5. Not Understanding the Scope of Your Debt. Researchers discovered that people estimated their credit card debt to be 40% less than what the lenders reported. Families underestimated student loan debt by 25%. The gap was worse in households with more than one adult. Researchers posit that people may be good at estimating their own debt, but terrible at estimating the debt of others. 

6. Being Financially Unfaithful to Your Spouse. About 43% of married couples cannot correctly state their partner’s salary. What’s even more bonkers is that one in three adults in a combined financial relationship admits to financially deceiving their partner.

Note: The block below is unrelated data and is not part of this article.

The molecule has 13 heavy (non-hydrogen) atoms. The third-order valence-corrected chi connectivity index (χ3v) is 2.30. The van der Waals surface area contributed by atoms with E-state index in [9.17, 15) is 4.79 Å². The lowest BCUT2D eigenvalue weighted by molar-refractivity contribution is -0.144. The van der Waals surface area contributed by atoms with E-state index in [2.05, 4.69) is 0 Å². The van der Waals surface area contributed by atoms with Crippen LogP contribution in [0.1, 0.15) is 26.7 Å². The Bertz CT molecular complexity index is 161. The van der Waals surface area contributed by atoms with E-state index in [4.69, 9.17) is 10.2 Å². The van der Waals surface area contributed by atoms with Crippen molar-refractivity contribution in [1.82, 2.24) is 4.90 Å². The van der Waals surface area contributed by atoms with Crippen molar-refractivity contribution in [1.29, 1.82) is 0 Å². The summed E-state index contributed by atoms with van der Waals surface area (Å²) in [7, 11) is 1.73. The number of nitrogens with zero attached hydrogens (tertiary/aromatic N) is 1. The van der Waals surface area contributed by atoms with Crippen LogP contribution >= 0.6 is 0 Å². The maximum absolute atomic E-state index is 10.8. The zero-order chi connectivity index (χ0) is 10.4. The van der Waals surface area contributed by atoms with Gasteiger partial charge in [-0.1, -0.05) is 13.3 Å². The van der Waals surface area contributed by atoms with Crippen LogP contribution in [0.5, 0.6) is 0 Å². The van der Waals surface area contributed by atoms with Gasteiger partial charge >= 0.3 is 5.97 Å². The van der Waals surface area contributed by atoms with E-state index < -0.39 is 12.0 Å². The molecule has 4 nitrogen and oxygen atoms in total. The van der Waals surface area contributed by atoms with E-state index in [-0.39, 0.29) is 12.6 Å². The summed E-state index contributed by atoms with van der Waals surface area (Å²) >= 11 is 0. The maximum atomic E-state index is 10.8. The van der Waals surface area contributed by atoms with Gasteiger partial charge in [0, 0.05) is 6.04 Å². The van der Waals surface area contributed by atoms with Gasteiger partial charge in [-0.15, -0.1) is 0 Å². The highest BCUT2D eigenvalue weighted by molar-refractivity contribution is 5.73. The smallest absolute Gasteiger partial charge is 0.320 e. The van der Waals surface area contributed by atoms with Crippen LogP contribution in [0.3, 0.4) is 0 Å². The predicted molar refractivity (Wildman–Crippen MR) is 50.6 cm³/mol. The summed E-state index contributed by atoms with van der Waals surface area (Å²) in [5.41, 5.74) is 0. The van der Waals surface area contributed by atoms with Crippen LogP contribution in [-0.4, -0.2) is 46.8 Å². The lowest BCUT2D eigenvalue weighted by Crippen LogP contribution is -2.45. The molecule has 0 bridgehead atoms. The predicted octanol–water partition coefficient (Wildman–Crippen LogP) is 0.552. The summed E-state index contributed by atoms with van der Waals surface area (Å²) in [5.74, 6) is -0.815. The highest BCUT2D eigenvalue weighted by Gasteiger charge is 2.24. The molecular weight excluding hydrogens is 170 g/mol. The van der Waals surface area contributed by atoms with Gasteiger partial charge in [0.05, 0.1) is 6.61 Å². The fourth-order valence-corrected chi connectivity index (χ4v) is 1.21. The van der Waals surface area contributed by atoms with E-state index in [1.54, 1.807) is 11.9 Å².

7. Forgetting About the Children. Parents in every tax bracket have a hard time talking about money with their children. Keeping kids financially illiterate can have lifelong repercussions, none of them good. 

8. Forgetting to Budget. A Gallup poll reveals that only 32% of Americans prepare a detailed household budget every month. This means the other 68% are just winging it. Without an accurate picture of where and how money is spent, it is impossible to make solid financial decisions. 

9. Not Saving an Emergency Fund. Having an emergency fund is the foundation of financial well-being. Because according to the Federal Reserve, 47% of Americans do not have the ability to cover an unexpected expense of just $400 without selling something. It’s virtually impossible to stay out of debt if every little emergency forces you to borrow money.